“If Juventus go out, it won’t be a failure.”
With all due respect to Massimiliano Allegri, he was wrong when he spoke those words. And he knows it. Everyone knows it.
Juventus has been on an incredible domestic run, on the road to what is an all but mathematically certain eighth consecutive Scudetto. A run that included a streak of four domestic doubles from 2014 to 2018.
But despite that incredible success in Italy, a Champions League trophy has evaded the club. And the fans are desperate for it. The problem for Juventus is that their domestic success coincided with the emergence of a Real Madrid behemoth that won four of the last five editions of the Champions League. Juventus fell once to that Real Madrid side in the Final and then again in the quarter-finals.
Now Juventus are on the brink of being eliminated in the Round of 16 by Real’s city rivals, Atletico Madrid. After going down 2-0 in the first leg, the current odds suggest Juve will struggle to overturn the deficit against a team that, like them, rarely concedes goals. (Juventus and Atletico Madrid have the stingiest defences in their respective leagues, both leaking a mere 17 goals in 27 games played.)
The reason that not getting past this round will be viewed as a failure can be summed up in one word: Ronaldo. There was no secret that when Juventus splashed €100m to sign Cristiano Ronaldo it was to help them get over that last hurdle to win European glory.
The fact is, the Bianconeri did not need to buy Ronaldo to win Serie A this year. Napoli are in a rebuilding year with a new Coach and the departure of their longtime captain. The Milanese clubs’ new projects are just starting to find their footing. Roma are in disarray and lack identity. Ronaldo was signed for a single purpose as far as supporters are concerned: to win the Champions League.
The problem is, Ronaldo is not getting any younger. By the end of his contract with Juve, he’ll be 38. A player of his historic quality surely has another year or two at the top of the game, but I’m not convinced we’ll be seeing Ronaldo banging in scorchers when he nears 40. Fabio Quagliarella may be showing that even a player closer to 40 than 30 can top the Serie A goalscoring charts, but whether Ronaldo, whose game relies so much on physical superiority, can do the same is an open question. If CR7 was brought in to win the Champions League, then surely the time is this year or maybe, at the latest, next year.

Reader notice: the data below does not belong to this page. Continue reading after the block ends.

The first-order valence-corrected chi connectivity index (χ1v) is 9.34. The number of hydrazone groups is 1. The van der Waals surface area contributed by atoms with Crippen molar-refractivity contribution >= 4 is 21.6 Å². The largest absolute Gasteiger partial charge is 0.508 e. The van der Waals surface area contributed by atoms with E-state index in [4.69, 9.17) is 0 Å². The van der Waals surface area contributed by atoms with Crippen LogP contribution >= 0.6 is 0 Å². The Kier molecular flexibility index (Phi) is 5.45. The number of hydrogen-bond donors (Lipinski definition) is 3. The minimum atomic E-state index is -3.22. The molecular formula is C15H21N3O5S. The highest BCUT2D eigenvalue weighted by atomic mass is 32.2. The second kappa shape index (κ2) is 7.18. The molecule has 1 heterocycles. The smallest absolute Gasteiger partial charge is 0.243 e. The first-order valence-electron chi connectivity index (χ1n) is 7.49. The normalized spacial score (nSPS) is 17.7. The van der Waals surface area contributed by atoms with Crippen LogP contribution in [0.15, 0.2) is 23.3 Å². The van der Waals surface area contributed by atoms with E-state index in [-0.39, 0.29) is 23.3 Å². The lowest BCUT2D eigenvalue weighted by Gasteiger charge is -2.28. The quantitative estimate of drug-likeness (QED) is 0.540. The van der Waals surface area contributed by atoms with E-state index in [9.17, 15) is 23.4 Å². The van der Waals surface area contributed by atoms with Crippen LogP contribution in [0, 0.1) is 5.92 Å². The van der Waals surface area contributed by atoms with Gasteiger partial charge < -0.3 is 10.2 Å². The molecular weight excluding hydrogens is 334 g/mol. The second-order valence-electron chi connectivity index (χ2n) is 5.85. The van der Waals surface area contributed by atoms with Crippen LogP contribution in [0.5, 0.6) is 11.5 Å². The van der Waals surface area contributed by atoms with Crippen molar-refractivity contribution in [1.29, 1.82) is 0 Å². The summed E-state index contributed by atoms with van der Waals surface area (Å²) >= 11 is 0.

Furthermore, it’s not just Ronaldo. The vaunted BBC back line that was the bedrock of the Old Lady’s dominance are themselves, well, old. Leonardo Bonucci, Giorgio Chiellini and Andrea Barzagli are all the wrong side of 30. So too are Blaise Matuidi and Mario Mandzukic, whose contract was just renewed. Talk of bringing in Marcelo, who will soon be 31 and was dropped to the bench for Madrid’s loss to Ajax, only further betrays Juve’s desperation to win — and win now — despite whatever Allegri may say.
Perhaps most revealing though, was to swap Mattia Caldara to reclaim Bonucci from Milan. Nothing else so succinctly sums up the club’s current strategy of acquiring players who can win now, rather than plan for the future.
All these players of course have immense quality and still have much to contribute. But Juventus are clearly reaching the end of an era. Gigi Buffon’s departure was just the herald of that fact. Soon it will be Barzagli and Chiellini. Then Matuidi and Mandzukic. Of course, the Agnelli family has the funds to replenish the squad with new talent. The black and white shirt will always be alluring to top players. But by the time we are talking about a squad refresh, it will mean that this current gambit centered on Ronaldo did not pan out.
In absolute terms, there is no shame in losing to Atletico Madrid, one of the best teams in Europe. After all, two of those four Champions League victories Real Madrid achieved were over Atleti in the Final. But moreover, Atletico is a team that, in these post-Alex Ferguson and post-Arsene Wenger days, is as synonymous with a Coach and his philosophy as any club can be.
But of course, football isn’t a rational affair. And the most vocal fans will not be persuaded by such calm, cold thinking.
If the Bianconeri do indeed get knocked out, what they will rue most is the sense that this year was their chance, the opening they had waited so long for. Real Madrid’s era is finally at an end. Supposed favorites like PSG have been knocked out. Manchester City and Liverpool are over-extended in a competitive domestic title race. Bayern Munich look a shell of their past superstar-laden teams. In other words: The Champions League title is up for grabs.
This could be the perfect year for Juventus. The year that their era just barely outlasts Real’s to steal their crown. Will the Old Lady deliver the comeback? Will the fans get the trophy they’ve coveted for more than two decades? And can Ronaldo accomplish what he was brought to Turin to do?